First-ever survey of race, sexuality and gender identity of Episcopal clergy is underway

By Egan Millard
Posted Oct 21, 2020

There is much more diversity among clergy than there once was, and the Church Pension Group is trying to measure that by encouraging clergy to share their demographic information. Photo collage courtesy of the Church Pension Group

[Episcopal News Service] At the 2018 General Convention, a series of resolutions directed the church to gather demographic data about clergy as part of the Becoming Beloved Community initiative on racial equality and justice. As that topic takes on increasing importance in church life, the Church Pension Group’s effort to learn more about the diversity of the clergy is underway.

The Church Pension Group, the financial services organization that also serves as the recorder of ordinations for The Episcopal Church, is encouraging all active and retired clergy to log on to their profile on CPG’s website and add their race, ethnicity, gender identity and sexual orientation. Demographic information like this has never been collected by CPG before, though CPG does analyze clergy compensation by gender, and those reports have consistently shown a pay gap between male and female clergy. (Other gender expressions have not yet been included.)

The new data could reveal whether similar pay gaps – including disparities in deployment and stipendiary status – exist along other demographic lines, as well as the prevalence of various demographic groups within the clergy.

“There’s an image of who and what The Episcopal Church is that may not conform to the actual reality of who and what we are today,” Presiding Bishop Michael Curry said in a statement to CPG. “Having data helps to inform us in terms of both who we are and who we want to be. Data has a way of dispelling myths.”

Having demographic data on clergy will help the church assess how well it reflects both its congregants and the wider communities it serves. The most recent demographic study of American Episcopalians, done by the Pew Research Center in 2014, indicates that the church in the U.S. is 90% white, making it far less diverse than the U.S. population. That has prompted broader efforts to understand the role of race in the church, which is a key component of the Becoming Beloved Community initiative.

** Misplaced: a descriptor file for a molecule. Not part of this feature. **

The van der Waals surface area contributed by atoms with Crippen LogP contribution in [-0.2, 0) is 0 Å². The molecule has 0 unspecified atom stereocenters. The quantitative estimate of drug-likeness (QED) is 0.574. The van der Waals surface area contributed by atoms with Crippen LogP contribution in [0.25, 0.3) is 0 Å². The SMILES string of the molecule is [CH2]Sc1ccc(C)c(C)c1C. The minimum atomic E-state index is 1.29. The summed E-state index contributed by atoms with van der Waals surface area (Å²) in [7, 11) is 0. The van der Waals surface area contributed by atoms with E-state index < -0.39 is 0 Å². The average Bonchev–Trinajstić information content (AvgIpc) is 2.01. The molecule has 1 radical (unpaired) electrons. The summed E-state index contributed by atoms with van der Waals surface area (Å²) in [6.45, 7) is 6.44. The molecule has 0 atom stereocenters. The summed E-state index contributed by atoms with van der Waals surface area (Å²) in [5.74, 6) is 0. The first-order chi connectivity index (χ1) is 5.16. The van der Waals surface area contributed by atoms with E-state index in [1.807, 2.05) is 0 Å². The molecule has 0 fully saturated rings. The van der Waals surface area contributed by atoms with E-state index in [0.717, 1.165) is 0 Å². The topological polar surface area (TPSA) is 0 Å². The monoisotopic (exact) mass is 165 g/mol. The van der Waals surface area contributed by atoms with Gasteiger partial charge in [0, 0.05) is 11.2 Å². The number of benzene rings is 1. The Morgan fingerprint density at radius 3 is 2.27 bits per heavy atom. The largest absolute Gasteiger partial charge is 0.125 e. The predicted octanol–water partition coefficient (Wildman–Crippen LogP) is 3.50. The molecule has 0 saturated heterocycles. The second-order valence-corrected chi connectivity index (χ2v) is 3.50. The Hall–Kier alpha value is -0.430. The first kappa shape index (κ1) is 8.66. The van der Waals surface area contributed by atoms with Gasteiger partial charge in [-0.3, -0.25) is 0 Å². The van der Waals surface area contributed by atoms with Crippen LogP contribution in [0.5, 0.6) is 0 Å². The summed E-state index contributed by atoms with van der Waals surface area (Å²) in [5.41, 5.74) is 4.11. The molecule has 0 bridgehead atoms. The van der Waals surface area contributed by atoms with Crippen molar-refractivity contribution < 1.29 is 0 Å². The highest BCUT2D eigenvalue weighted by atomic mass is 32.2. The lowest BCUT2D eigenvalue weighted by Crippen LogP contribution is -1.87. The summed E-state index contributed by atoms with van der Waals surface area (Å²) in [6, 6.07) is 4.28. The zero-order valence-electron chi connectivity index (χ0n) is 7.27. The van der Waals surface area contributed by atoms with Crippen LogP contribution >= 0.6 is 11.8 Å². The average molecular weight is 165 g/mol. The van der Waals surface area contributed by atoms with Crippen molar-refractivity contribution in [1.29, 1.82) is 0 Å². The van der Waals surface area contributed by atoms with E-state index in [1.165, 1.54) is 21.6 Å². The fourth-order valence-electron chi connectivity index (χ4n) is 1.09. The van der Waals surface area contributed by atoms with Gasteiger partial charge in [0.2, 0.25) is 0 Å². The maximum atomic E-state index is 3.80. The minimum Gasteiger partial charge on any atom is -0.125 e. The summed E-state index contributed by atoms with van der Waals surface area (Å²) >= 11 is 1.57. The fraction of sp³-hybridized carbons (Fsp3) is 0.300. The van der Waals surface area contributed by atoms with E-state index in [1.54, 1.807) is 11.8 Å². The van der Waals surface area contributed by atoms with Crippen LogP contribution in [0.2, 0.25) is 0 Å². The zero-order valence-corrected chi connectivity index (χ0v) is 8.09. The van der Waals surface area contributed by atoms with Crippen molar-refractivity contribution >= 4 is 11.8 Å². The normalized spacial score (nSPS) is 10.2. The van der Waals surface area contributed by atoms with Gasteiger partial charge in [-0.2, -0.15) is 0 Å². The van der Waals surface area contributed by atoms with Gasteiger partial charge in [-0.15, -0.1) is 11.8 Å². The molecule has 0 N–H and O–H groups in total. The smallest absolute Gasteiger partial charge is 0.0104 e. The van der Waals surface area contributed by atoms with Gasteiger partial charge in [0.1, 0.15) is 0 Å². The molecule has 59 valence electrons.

“If we seek reconciliation, healing, and new life, it begins with telling the truth about The Episcopal Church’s racial composition, especially given the church’s relationship to the complex history of race in the 17 nations our church calls home,” the Becoming Beloved Community framework says. Although a full census of church members is not planned, a racial audit of church leadership is underway and is expected to be presented to General Convention in 2021.

In the meantime, CPG is relying on clergy to voluntarily input their demographic information, which will be analyzed in aggregate form; individual demographic classifications are confidential and will not be made public in any form. So far, about 1,100 clergy have participated – about 10% of active clergy, according to CPG.

“We are delighted to support The Episcopal Church’s Becoming Beloved Community initiative,” said Mary Kate Wold, CEO of CPG. “As a more fulsome demographic picture emerges, the church will be in a better position to examine trends and respond to inequalities.”

“This part of Becoming Beloved Community is creating a wider road towards that place where all are counted as people on the way,” the Rev. Clayton Crawley, CPG’s executive vice president and chief church relations officer, said in a statement. “Black, white, gay, straight, male, female, non-binary – any of those labels and the multitude of others can be isolating on their own, but taken together, bound together, we form the Body of Christ in the world and it is marvelous to behold.”

The new demographic data is expected to be included in the 2020 clergy compensation report, although the amount of data depends on how many priests, deacons and bishops choose to share their information. Curry and other church leaders like the Rev. Stephanie Spellers, the presiding bishop’s canon for evangelism, reconciliation and creation care, are encouraging clergy to participate so the church can have a clearer idea of where it stands and what work needs to be done.

“As a woman of color, I am so grateful that my church is now asking about the racial identity and the gender identity of clergy,” Spellers said. “By sharing this information, we are taking part in a greater process that’s going to help us to become more just, to become more whole, to better reflect the dream of God.”

“If our vision is to reflect the vision of Jesus, we need to know how close we are to it. Having a picture will help us understand how we are doing on the journey to looking like God’s Beloved Community,” Curry said.

– Egan Millard is an assistant editor and reporter for Episcopal News Service. He can be reached at